The Advantages of Having an Approved Purchasing System

What is a “Purchasing System?” It is all of the activities required by FAR Subpart 44 that relate to a Prime Contractor’s purchasing of goods and services. It starts at the decision to make a purchase. This is typically called the “make or buy” decision and applies regardless of what is being purchased: services or materials. It continues through the sourcing and solicitation process; the award decision; subcontractor or vendor management; and up to subcontract or purchase order closeout. Each and every decisional process must be documented and kept in the procurement files.

Who can approve a “Purchasing System?” The only authority within the Federal Government that can “approve” your purchasing system is the Defense Contract Management Agency (DCMA). The DCMA conducts a Contractor Purchasing System Review, commonly known as a CPSR, by coming to the Prime Contractor’s location and reviewing their Purchasing Policy and Procedures and Procurement Files. The current “pass rate” for a first time review is somewhere around 3%.

Do I need an approved “Purchasing System?” So why would you want to have a CPSR and an approved purchasing system? First and foremost, it may help you win proposals and get new business. More and more, the Federal Government is requiring Prime Contractors to have “approved” business systems (accounting, purchasing, estimating) before they are eligible to receive an award, and sometimes even before you can submit your proposal. Having an approved system also saves you time as you will not be required to provide your Contracting Officer advanced notification and receive consent to subcontract on your existing contracts such as your GSA Schedule contracts. Okay, so now you are interested in getting an approved purchasing system, but how do you get the DCMA out to do a CPSR? Well, if your sales to the Government (with some exceptions – see FAR 44.302) are expected to exceed $25M over the next 12 months, you can ask your Contracting Officer to request DCMA to come out and perform a CPSR. DCMA will then schedule your CPSR for approximately 12 months after the request as, yes, they are currently that busy doing CPSRs, with no relief in sight. That is good news for you, because it gives you time to review your system, make sure your Purchasing Policy and Procedures meet DCMA requirements, and ensure your files are complete and ready for review.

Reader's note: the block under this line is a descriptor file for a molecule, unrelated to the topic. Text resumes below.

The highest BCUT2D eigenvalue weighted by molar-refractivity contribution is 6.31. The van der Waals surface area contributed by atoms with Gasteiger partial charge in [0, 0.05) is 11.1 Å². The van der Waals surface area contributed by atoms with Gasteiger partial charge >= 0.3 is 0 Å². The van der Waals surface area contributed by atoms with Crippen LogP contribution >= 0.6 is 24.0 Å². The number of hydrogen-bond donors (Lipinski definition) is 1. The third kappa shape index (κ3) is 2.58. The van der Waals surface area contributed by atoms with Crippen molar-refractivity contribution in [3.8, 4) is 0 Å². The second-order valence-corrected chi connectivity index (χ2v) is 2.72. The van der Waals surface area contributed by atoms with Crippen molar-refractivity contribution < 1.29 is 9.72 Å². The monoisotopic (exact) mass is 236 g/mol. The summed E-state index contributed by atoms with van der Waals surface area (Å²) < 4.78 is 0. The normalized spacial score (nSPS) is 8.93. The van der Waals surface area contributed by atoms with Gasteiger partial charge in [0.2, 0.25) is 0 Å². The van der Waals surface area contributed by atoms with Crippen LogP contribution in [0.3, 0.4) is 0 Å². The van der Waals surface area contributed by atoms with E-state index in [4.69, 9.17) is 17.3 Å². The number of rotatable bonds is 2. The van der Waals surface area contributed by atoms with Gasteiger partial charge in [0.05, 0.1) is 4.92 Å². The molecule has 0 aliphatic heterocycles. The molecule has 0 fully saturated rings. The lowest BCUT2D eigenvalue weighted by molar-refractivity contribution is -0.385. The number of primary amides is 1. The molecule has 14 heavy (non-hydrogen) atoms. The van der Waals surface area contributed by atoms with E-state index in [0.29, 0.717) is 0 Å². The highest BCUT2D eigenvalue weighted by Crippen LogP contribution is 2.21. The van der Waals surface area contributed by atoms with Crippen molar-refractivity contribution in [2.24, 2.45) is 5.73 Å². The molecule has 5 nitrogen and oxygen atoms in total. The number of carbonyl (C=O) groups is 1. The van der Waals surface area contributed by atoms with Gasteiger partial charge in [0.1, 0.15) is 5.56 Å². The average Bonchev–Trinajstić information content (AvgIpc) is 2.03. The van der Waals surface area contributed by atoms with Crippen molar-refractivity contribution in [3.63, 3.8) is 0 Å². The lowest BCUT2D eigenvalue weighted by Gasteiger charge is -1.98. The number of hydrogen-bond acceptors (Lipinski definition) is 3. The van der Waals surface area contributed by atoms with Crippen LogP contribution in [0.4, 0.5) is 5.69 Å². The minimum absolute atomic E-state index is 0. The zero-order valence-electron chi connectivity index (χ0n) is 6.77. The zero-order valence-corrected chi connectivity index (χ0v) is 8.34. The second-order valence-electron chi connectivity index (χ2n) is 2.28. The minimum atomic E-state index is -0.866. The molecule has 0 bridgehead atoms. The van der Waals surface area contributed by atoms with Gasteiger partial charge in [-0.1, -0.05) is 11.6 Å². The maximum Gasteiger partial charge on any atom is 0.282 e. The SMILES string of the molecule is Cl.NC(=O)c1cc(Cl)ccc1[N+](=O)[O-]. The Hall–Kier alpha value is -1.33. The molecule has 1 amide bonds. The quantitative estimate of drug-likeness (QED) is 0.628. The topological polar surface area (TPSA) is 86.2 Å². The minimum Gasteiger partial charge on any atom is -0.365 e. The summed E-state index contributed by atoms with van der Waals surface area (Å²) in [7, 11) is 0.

How do I prepare for a CPSR? If you are unsure of what the DCMA requirements are, just go to, where you will find the latest DCMA Purchasing Policy and Procedures Checklist. We can also help with readiness reviews whereby we perform a pre-CPSR review and help you shore up your weak areas before the DCMA comes on-site. This can dramatically reduce the number of first-time findings. Also, feel free to review slide decks from our recent lunch and learn on the topic here.

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